Egalitarian dialogue

Egalitarian dialogue is a form of discussion that takes place when different contributions are considered in terms of the validity of the arguments, rather than assessing them according to the power positions of those who advocate them.

Principles and history

Educational theory and practice in the 21st century comes with a willingness to change paradigm in the direction of dialogue. This willingness to change is not a development exclusive to students and teachers, but extends further, to include the community to which the educational institution belongs. It has the capacity to gradually facilitate a fundamental change in approach, which by spreading across all society, can ultimately transform thinking into more than simply a contemplative act, but rather, as Freire said::

“To think correctly implies the existence of subjects whose thinking is mediated by objects that provoke and modify the thinking subject. Thinking correctly is, in other words, not an isolated act or something to draw near in isolation but an act of communication. (...) For this reason, a correct way of thinking is dialogical and not polemical.” (Freire, 2001, p. 42-43)

But, to make it successfully dialogical, this act of communication mustn’t change validity claims for power claims (Habermas, 2004a). The act of communication is an act that involves arguments or elements of discourse. Validity claims arise when such elements have as an objective a search for truth and are oriented towards understanding. On the other hand, power claims manifest themselves when the elements have, as an objective to impose an interpretation, a rule, a value, a method, or a decision, blocking any intention of dialogue. This dialogue, being a genuine understanding or agreement among individuals, and a product of free, uncoerced participation, where each participant respects the rights of others, has became a reality in Spain since the early 1970s, influenced by the ‘Culture Circles’ of Freire (Soler, 2001), through literacy circles introduced in disadvantaged areas. Freire introduces this dichotomy of validity/power claims in his 1970 work Pedagogy of Oppressed. Here, he explains that dialogue is impossible without getting over the “antidialogic action” of the actual system created by power claims. However, to ‘get over it’ a process of continuing dynamics is necessary. This “dialogic action” he transfers to his pupils, the illiterate people of Pernambuco, Brazil. As Freire states throughout his entire work:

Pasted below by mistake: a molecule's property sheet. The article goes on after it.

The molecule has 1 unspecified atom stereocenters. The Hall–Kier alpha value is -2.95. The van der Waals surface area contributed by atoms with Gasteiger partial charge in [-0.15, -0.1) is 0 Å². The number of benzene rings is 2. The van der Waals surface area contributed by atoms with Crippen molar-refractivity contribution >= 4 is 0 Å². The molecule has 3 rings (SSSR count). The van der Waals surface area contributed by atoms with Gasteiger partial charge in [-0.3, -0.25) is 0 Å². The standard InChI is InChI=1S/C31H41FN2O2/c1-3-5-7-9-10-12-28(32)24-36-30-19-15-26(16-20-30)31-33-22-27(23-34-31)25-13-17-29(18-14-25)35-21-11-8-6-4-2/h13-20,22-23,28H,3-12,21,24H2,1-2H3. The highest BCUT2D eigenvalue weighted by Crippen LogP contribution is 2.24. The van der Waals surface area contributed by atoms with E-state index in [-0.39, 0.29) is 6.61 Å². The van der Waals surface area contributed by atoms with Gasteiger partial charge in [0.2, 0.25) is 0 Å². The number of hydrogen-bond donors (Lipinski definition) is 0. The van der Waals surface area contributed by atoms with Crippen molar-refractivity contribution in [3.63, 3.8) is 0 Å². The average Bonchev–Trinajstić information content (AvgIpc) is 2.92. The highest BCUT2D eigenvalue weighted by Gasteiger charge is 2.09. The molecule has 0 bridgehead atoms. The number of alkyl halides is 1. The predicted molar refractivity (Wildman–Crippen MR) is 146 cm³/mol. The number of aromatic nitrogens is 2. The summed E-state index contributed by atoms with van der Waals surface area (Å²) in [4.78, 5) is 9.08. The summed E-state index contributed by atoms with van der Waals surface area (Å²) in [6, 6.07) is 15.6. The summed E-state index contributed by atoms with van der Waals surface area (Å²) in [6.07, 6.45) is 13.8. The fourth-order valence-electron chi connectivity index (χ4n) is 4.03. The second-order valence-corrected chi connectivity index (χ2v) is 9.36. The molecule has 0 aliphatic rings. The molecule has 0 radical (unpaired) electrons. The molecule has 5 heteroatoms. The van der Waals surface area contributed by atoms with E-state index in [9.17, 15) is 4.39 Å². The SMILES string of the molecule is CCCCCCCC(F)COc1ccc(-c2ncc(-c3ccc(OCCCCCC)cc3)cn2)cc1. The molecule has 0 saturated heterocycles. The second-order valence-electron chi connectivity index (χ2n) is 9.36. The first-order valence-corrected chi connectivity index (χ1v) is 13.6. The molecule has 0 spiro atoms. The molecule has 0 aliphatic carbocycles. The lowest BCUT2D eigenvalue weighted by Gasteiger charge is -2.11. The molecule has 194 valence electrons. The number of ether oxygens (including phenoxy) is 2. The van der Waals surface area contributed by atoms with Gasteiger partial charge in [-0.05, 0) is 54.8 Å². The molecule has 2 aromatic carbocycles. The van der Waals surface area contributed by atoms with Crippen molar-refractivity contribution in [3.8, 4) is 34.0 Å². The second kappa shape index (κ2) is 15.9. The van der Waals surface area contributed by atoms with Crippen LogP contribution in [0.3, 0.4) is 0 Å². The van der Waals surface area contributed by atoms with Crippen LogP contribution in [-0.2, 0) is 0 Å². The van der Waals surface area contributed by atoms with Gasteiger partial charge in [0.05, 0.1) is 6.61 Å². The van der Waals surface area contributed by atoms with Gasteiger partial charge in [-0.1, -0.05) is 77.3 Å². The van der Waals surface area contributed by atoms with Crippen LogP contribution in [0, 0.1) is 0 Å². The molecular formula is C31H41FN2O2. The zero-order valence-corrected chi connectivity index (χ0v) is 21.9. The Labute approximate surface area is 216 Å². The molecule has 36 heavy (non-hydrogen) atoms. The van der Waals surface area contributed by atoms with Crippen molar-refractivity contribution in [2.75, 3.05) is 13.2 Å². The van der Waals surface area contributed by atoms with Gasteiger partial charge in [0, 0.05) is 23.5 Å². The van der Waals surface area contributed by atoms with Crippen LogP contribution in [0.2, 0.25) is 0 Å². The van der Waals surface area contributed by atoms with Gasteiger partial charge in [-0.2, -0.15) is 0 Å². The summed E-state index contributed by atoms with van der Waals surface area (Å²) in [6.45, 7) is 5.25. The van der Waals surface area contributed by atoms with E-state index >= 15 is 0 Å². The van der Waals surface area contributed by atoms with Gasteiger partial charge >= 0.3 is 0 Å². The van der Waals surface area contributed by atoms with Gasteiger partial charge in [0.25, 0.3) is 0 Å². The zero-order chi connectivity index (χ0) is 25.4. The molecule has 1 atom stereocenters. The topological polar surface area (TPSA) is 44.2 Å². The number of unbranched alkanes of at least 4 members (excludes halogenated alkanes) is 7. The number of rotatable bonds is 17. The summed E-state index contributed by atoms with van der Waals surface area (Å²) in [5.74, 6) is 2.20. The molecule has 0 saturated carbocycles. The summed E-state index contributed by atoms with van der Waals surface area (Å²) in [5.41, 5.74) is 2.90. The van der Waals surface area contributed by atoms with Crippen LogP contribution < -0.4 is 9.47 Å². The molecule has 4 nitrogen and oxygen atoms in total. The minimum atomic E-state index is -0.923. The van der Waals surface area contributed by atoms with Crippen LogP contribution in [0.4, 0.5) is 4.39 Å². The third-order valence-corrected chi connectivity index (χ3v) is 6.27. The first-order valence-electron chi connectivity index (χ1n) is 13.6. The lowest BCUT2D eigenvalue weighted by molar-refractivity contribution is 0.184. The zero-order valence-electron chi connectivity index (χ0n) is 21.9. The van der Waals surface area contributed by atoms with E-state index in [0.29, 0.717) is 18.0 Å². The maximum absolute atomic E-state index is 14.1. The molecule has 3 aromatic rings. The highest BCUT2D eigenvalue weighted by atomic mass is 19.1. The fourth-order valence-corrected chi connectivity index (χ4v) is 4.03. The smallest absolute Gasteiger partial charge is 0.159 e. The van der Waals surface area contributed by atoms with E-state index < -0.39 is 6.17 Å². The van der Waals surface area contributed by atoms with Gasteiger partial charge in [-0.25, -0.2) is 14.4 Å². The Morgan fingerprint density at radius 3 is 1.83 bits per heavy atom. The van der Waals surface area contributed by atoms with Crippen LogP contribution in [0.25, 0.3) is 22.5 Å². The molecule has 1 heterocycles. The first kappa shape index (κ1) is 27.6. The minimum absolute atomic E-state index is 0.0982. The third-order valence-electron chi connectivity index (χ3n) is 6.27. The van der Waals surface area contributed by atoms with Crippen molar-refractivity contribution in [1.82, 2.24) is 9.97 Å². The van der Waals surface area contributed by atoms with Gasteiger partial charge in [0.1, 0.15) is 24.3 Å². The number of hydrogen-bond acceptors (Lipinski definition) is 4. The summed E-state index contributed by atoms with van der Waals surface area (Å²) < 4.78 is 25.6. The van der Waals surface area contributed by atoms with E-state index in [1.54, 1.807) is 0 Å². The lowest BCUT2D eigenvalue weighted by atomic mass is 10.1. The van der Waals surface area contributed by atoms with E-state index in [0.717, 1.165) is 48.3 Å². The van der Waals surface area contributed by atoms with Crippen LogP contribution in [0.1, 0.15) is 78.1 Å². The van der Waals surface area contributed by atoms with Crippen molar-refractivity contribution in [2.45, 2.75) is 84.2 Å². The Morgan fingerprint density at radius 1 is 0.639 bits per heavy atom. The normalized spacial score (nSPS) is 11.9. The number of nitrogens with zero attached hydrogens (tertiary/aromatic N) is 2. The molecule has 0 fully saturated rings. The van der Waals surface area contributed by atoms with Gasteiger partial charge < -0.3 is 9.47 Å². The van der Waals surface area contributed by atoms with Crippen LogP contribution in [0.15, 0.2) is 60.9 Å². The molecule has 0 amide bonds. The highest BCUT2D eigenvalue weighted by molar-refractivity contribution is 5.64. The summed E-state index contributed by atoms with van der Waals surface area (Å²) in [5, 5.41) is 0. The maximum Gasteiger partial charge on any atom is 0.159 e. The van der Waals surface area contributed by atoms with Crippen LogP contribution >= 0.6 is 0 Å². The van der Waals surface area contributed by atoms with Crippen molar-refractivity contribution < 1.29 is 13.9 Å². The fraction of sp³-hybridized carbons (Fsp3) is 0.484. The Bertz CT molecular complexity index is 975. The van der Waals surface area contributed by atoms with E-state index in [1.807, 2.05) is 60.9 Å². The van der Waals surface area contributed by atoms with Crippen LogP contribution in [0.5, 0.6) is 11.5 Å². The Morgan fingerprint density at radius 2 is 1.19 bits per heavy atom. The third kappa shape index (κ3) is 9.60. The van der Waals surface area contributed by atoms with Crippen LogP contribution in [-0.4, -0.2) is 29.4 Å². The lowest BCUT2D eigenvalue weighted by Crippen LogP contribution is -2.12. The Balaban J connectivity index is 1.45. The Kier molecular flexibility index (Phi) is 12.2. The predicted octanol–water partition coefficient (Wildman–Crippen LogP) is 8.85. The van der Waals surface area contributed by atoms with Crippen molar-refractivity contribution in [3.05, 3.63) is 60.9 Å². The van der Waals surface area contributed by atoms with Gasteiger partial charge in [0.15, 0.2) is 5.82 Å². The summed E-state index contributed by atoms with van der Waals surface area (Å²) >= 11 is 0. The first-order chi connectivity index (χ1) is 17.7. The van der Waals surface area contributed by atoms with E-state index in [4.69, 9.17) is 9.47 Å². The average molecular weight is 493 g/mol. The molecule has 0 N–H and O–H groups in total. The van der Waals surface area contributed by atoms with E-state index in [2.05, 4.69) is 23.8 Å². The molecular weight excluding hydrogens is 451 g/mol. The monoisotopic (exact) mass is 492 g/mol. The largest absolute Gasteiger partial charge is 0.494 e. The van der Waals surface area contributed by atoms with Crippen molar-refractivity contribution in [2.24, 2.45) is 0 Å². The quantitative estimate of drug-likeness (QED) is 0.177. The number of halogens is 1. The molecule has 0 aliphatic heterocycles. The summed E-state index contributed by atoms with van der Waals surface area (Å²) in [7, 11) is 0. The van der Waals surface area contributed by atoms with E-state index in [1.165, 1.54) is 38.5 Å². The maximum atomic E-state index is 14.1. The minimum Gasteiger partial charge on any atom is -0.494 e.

“(Literacy circles in poor areas) only make a sense in the context of humanising process. In other words, they should open up conjointly the possibility of a socio-historical and political equivalent of psychoanalysis whereby the sense of self-blame that has been falsely interjected can be cast out. This expulsion of self-blame corresponds to the expulsion of the invasive shadow of the oppressor that inhabits the psyque of the oppressed.” (Freire, 2001, p.78)

This self-blame that he refers to in Pedagogy of Freedom leads people to use power claims to hide behind ideological values for fear of confronting another opinion, for fear of the possibility of dialogue, and of discovering, eventually, that there is no reason for this self-blaming. Dialogue helps not only with the learning process, but also with the development of self-esteem, for both sides; learner and teacher.

After the introduction of dialogic literacy circles started in Spain in the 1970s (Soler, 2001), social scientists began to become increasingly involved in the area of education through dialogue, analysing within the learning dimension and arriving at certain conclusions, which led to the creation of movements like the Pedagogic Renovation Movements (“Movimientos de Renovación Pedagógica”, MRPs) (Flecha, 2005), federations like FACEPA1 (FACEPA, 2005) in the field of adult education and research groups like CREA2, building a new theoretical concept of learning, the Dialogic Learning.

In 1997, an inspired document was published. It was a product of 25 years of extensive experience with illiterate people who had started to read classics such as Joyce, Cervantes, Kafka and others in a literacy circle. The document was Sharing Words - Theory and Practice of Dialogic Learning, by a founder member of CREA, Ramon Flecha. This book, originally in Spanish, and since translated into Chinese, English - and shortly into Portuguese - builds further on the idea of dialogue as an indispensable element of learning. There we find an epistemological introduction, detailing seven dialectic principles; Egalitarian Dialogue, being the first, and demonstrating a close relationship with Habermas’ Theory of Communicative Action:

“Communicative action refers to an interaction in which subjects capable of speech and actions enter into an interpersonal relationship using verbal and non-verbal means (one might posit that all people, including the student body and the community, take part in designing their own learning). The central concept is that of interpretation, as related to the negotiation of situations open to consensus (the meanings of texts are established by reasoning and not by the teacher). Language takes a fundamental place as the means of understanding.” (Flecha, 2000, pg. 3-4)